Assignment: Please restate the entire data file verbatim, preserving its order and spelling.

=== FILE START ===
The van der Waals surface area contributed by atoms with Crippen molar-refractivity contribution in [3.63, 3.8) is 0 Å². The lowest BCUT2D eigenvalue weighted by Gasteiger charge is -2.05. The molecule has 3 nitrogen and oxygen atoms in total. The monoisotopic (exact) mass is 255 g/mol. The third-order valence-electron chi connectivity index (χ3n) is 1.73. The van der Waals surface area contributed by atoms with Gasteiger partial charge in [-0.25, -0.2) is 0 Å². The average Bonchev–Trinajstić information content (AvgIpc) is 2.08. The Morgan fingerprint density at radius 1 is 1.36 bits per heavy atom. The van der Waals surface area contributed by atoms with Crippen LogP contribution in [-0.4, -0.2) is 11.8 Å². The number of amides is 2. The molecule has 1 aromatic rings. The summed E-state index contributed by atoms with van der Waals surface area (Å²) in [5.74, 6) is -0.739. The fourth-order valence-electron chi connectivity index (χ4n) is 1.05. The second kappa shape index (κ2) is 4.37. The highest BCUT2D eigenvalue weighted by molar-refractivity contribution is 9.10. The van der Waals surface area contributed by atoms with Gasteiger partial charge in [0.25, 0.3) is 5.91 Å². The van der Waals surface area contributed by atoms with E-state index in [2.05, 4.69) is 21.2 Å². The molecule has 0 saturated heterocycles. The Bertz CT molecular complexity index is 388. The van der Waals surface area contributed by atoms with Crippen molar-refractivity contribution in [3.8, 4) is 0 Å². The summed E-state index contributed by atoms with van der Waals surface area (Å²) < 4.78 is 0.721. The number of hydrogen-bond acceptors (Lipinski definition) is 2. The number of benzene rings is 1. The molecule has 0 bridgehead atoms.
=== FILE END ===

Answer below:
The van der Waals surface area contributed by atoms with Crippen molar-refractivity contribution in [3.63, 3.8) is 0 Å². The lowest BCUT2D eigenvalue weighted by Gasteiger charge is -2.05. The molecule has 3 nitrogen and oxygen atoms in total. The monoisotopic (exact) mass is 255 g/mol. The third-order valence-electron chi connectivity index (χ3n) is 1.73. The van der Waals surface area contributed by atoms with Gasteiger partial charge in [-0.25, -0.2) is 0 Å². The average Bonchev–Trinajstić information content (AvgIpc) is 2.08. The Morgan fingerprint density at radius 1 is 1.36 bits per heavy atom. The van der Waals surface area contributed by atoms with Crippen LogP contribution in [-0.4, -0.2) is 11.8 Å². The number of amides is 2. The molecule has 1 aromatic rings. The summed E-state index contributed by atoms with van der Waals surface area (Å²) in [5.74, 6) is -0.739. The fourth-order valence-electron chi connectivity index (χ4n) is 1.05. The second kappa shape index (κ2) is 4.37. The highest BCUT2D eigenvalue weighted by molar-refractivity contribution is 9.10. The van der Waals surface area contributed by atoms with Gasteiger partial charge in [0.25, 0.3) is 5.91 Å². The van der Waals surface area contributed by atoms with E-state index in [2.05, 4.69) is 21.2 Å². The molecule has 0 saturated heterocycles. The Bertz CT molecular complexity index is 388. The van der Waals surface area contributed by atoms with Crippen molar-refractivity contribution in [3.8, 4) is 0 Å². The summed E-state index contributed by atoms with van der Waals surface area (Å²) < 4.78 is 0.721. The number of hydrogen-bond acceptors (Lipinski definition) is 2. The number of benzene rings is 1. The molecule has 0 bridgehead atoms.